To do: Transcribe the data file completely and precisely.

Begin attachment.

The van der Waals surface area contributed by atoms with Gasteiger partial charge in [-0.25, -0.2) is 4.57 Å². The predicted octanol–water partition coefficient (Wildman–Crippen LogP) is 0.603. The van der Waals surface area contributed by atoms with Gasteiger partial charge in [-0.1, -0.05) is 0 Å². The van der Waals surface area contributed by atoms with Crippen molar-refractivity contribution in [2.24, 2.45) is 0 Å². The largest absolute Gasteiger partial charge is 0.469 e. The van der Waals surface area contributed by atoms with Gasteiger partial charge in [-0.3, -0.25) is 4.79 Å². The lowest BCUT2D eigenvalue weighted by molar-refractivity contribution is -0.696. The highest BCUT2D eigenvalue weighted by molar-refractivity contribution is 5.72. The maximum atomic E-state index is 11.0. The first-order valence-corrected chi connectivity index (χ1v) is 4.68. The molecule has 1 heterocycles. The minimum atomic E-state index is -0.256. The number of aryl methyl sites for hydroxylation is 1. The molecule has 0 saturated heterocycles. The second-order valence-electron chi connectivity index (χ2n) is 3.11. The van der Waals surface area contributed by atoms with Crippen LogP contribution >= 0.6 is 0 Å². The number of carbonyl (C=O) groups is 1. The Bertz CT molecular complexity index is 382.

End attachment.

The van der Waals surface area contributed by atoms with Gasteiger partial charge in [-0.25, -0.2) is 4.57 Å². The predicted octanol–water partition coefficient (Wildman–Crippen LogP) is 0.603. The van der Waals surface area contributed by atoms with Gasteiger partial charge in [-0.1, -0.05) is 0 Å². The van der Waals surface area contributed by atoms with Crippen molar-refractivity contribution in [2.24, 2.45) is 0 Å². The largest absolute Gasteiger partial charge is 0.469 e. The van der Waals surface area contributed by atoms with Gasteiger partial charge in [-0.3, -0.25) is 4.79 Å². The lowest BCUT2D eigenvalue weighted by molar-refractivity contribution is -0.696. The highest BCUT2D eigenvalue weighted by molar-refractivity contribution is 5.72. The maximum atomic E-state index is 11.0. The first-order valence-corrected chi connectivity index (χ1v) is 4.68. The molecule has 1 heterocycles. The minimum atomic E-state index is -0.256. The number of aryl methyl sites for hydroxylation is 1. The molecule has 0 saturated heterocycles. The second-order valence-electron chi connectivity index (χ2n) is 3.11. The van der Waals surface area contributed by atoms with Crippen LogP contribution >= 0.6 is 0 Å². The number of carbonyl (C=O) groups is 1. The Bertz CT molecular complexity index is 382.